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ICPS umbilical installed on SLS mobile launcher

The ICPS umbilical is installed on NASA's SLS mobile launcher. Photo Credit: Ben Smegelsky / NASA

The ICPS umbilical is installed on NASA’s SLS mobile launcher. Photo Credit: Ben Smegelsky / NASA

The road to the first flight of the Space Launch System (SLS) took another step forward March 21, 2018, when one of the last of the big swing arms was installed on the mobile launcher at Kennedy Space Center, Florida.

Construction workers with JP Donovan attached the swing arm—the interim cryogenic propulsion stage (ICPS) umbilical—to a crane using rigging lines. The crane then lifted the it to a height of 240 feet (73 meters) where it was bolted to the tower. The process took four hours, according to NASA.

SLS Block-1 on launchpad at night

Artist’s impression of an SLS Block 1 rocket on the launch pad at night. Image Credit: NASA

Now that the umbilical is installed, the next step is to incorporate additional equipment equipment, including electrical wiring, environmental control system tubing, and hydraulics, to name a few. After that, the arm will be tested as part of a validation and verification process.

The mobile launcher, which closely resembles the orange towers of the Apollo era, will support assembly, testing, check-out, and servicing of the SLS, and will be rolled out to the pad on the Crawler Transporter, just as the Space Shuttle and Saturn V were. It will serve as the launch pad for Orion/SLS launches.

The new swing arm will supply propellant, environmental control systems, pneumatics, and electrical connections to the ICPS on SLS rocket, which will be used to boost the Orion spacecraft beyond low-Earth orbit toward the Moon. The umbilical will also detect hazardous gas leaks.

Comparable to the S-IV-B of the Apollo program’s Saturn V, the ICPS is the upper stage of the Block 1 version of the SLS.

The mobile launcher is being prepared for the first integrated test flight, called Exploration Mission-1. NASA’s Exploration Ground Systems team is installing the umbilicals. The ICPS swing arm is one of twenty umbilicals that will service the SLS.

Other launch accessories are the Crew Access Arm, which the astronauts will use to board the spacecraft; the Vehicle Stabilizer System, which reduces swaying during rollout and during high winds; and Vehicle Support Posts, which support the twin Solid Rocket Boosters and measure strain and loads during stacking, integration, rollout, and launch.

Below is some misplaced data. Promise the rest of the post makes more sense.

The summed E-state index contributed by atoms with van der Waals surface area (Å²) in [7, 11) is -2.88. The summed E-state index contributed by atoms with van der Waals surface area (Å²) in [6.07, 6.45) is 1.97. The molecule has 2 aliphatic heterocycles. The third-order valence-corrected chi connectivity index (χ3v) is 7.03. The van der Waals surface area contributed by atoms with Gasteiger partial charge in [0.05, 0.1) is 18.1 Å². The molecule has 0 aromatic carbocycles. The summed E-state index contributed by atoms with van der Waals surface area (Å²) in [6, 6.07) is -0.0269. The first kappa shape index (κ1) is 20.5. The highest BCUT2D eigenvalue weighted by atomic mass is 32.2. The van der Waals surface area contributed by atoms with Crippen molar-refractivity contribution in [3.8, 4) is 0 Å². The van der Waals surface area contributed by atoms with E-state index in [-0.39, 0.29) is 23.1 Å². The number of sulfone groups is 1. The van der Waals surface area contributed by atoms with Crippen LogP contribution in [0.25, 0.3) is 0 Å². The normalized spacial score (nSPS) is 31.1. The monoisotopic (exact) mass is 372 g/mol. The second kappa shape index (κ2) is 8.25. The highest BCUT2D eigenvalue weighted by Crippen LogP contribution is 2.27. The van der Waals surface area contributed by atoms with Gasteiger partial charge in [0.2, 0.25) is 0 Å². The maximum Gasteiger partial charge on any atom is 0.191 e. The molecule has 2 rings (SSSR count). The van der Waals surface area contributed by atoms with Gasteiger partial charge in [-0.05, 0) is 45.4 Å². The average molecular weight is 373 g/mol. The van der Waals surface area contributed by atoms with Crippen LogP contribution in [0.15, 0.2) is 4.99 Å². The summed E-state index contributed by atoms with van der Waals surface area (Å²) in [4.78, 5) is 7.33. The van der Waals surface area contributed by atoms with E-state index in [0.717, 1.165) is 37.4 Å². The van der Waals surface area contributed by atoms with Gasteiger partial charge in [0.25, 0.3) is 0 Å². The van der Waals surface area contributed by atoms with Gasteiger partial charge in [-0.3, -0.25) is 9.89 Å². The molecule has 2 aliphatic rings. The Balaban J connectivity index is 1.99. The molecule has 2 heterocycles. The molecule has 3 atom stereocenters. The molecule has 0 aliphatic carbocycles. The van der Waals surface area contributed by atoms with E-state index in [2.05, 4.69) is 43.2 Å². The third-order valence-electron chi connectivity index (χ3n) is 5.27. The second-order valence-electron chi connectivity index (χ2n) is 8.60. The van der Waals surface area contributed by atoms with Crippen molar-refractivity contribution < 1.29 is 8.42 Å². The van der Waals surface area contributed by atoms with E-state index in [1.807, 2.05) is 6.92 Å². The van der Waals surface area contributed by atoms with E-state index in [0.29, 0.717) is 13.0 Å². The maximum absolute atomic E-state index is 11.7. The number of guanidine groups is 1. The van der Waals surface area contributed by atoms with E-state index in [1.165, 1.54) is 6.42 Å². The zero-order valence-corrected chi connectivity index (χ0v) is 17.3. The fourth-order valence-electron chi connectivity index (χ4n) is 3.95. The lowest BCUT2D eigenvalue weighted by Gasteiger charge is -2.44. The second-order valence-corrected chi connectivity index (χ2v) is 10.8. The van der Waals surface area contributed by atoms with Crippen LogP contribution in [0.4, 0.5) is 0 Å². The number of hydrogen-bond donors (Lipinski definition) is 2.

No crewed spacecraft has launched from the United States since 2011. Exploration Mission-1 will be uncrewed and is currently planned for its debut in 2020, but Exploration Mission-2 is expected to be the first crewed launch of the SLS, and is scheduled for no early than 2023. It will be the first human flight beyond low-Earth orbit since 1972, and will fly a crew around the Moon.

Video courtesy of NASA



Collin R. Skocik has been captivated by space flight since the maiden flight of space shuttle Columbia in April of 1981. He frequently attends events hosted by the Astronaut Scholarship Foundation, and has met many astronauts in his experiences at Kennedy Space Center. He is a prolific author of science fiction as well as science and space-related articles. In addition to the Voyage Into the Unknown series, he has also written the short story collection The Future Lives!, the science fiction novel Dreams of the Stars, and the disaster novel The Sunburst Fire. His first print sale was Asteroid Eternia in Encounters magazine. When he is not writing, he provides closed-captioning for the hearing impaired. He lives in Atlantic Beach, Florida.

Reader Comments

Do you expect me to believe the projected launch dates that NASA posts. Space.X will have made many flights to Mars by the time NASA ever gets a human in space. Give up on NASA.

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